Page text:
Sunday, November 2, 2008

Making PDF's useful . . . and READABLE!

I hate reading pdfs. I've tried several viewers, and no matter the power of my computer they are slow and awkward. I came across a new method almost by accident, and I feel the need to share it. Maybe I'm not the only one who struggles with pdf game manuals, etc., so . . .

I've been lifting jpgs out of pdfs for awhile now using Adobe Reader, but doing so one by one is a pita. I found a program that converts the pdf to images wholesale (any format you want, really) and once I had the pages as pics, before cropping them up for the illustrations (as I was going to do) I was browsing using Picasa's picture viewer (the one that replaces Windows XP's default picture viewer that loads when you double click a pic) and I was floored by how much easier I could navigate--and what's more actually READ!--the doc. And, mind you, this is before I threw the pics into Picasa proper.

So you have a pdf you want to be able to read or reference on your computer without having to print it out. Do this.

Go to and follow method 2 of converting pdf's to jpg. It will take you to Omniformat downloads
Get the 2 programs you need and install them. It is free. It takes about 30 seconds to load while it shows you ads, but otherwise has full functionality.

Using Omniformat, you will set up a folder to drop your pdfs in, and Omniformat will convert them to anything you want. Set it to convert to png (superior to jpg because it's lossless, but functions more or less the same with various programs), and set resultion to 300dpi in the preferences. Take your pdf and drop a copy into the Omniformat watch folder. DO NOT drop the original in, as the program erases the pdf when conversion is done. You will have png pages in a few moments. Move the pngs to to a folder in your library.

Open Picasa (and if you don't use Picasa, you should, period). Go to tools, options, and in the file types tab, make sure png is ticked. Add the folder where the pngs are to Picasa, and then move the folder to a new Collection called "ebooks," "library" or some such.

Why do all this? Do it once and you will be convinced. In Picasa when the thumbnails are at their largest size, I can view 12 pages at once, at a large enough size to tell what I'm looking at. Pic a page with a single click from the thumbnails view and hit Ctrl-4 to start a full screen slideshow. On my monitor, this is the perfect size to read. Esc brings you back to the thumbnail view. Click once on any thumbnail and press and hold Ctrl-Alt to get an instant full screen of that page (and you can scroll through the pages as long as Ctrl-Alt is depressed). You can also view at any zoom you want and navigate in the detailed view. Seriously, this method competes with reading a paper book, and that's saying a lot. Going from thumbnail to full screen and back in a blink of an eye gives you a an amazing sense of the book as a whole. What's more, in essence every doc in your entire library is open at the same time, and you can flip from one book to any other instantly. Make a new book by grabbing ten pages from one and throwing them into an album with ten pages from another. Add tags like to pages like "bookmark" to show where you stopped, or mark sections like "critical hit tables." I could write a whole post on the uses of tagging up a book. Really, I can't say enough how excited I am. I have a ton of pdf's that were next to useless and are now at my fingertips.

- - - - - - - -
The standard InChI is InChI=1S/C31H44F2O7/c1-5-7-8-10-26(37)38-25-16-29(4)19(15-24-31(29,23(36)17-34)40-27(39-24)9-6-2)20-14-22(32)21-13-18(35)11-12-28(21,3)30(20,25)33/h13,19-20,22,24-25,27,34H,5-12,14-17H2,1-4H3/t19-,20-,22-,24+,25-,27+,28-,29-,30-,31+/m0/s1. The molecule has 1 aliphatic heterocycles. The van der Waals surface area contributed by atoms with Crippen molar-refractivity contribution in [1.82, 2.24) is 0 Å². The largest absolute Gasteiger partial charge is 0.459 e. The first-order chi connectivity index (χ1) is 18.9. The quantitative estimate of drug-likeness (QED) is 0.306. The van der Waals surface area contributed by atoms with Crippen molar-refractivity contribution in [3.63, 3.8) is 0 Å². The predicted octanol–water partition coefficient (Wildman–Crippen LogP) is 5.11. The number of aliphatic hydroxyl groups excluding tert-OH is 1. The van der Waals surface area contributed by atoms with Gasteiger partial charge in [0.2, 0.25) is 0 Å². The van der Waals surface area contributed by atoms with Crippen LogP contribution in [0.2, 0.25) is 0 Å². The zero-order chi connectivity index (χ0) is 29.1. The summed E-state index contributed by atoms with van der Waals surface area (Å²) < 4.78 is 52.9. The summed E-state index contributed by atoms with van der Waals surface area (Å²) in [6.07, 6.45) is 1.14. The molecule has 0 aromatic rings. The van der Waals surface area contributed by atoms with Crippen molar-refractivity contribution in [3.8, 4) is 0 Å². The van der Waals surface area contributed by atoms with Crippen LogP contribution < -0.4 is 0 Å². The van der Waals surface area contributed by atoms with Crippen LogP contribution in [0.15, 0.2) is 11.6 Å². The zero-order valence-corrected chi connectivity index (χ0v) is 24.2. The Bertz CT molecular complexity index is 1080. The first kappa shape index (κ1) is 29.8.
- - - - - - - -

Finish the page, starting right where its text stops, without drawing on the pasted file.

But from here you can go on to grab out the illustrations you want from the pdf. Browsing in Picasa, "Hold" all the pages you want pics in the tray, and throw them into a temp Album. Export them to a temp folder on your desktop with Use Original Size box ticked under Image Quality and Image Quality set to maximum. Either use Photoshop or another image editor to crop, or reimport that temp folder of duplicate images into Picasa (add folder), and crop them there. Hit Save to Disk in the top right of the folder to make your crops on the files themselves. Note that Picasa saves a backup of the uncropped file in a folder called "Originals" in the same location as the photo. So go into that temp folder you just made and erase the Originals folder.

Anyhow, it sounds like more work than it is. After you have the programs installed, the workflow is fairly easy, and the payoff is immediate. I can't tell you how much time I've lost dicking around with pdfs in an attempt to read them. Anything you plan to spend more than 20 minutes reading, do this, trust me.


Anonymous said...

Acrobat handles PDF's just fine for me. Plus it's got thumbnail options for viewing. But thanks for the alternative. Maybe another PDF viewer will help FoxIt?

Spooktalker said...

You may THINK your reader has been doing an ok job, but I'm really talking about a major qualitative shift. It's the difference between a cross country bus ride and having your own private jet. ;) All of those readers, Foxit and Sumatra included (them most of all in fact) claim to offer an alternative to Adobe Reader, but they operate from the exact same flawed premises. It's the same shitty interface (actually, I find Reader to have the best interface of the lot) with the same crappy pointer and hand tools, and the same archaic zoom tools, the same ridiculously slow response time. From the perspective of the student of interface design, it feels like reading a book underwater with a robotic crane to turn the pages. At risk of bragging, my discovery is HUGE, and there's no going back for anything! :) Foxit . . . really, pshaw.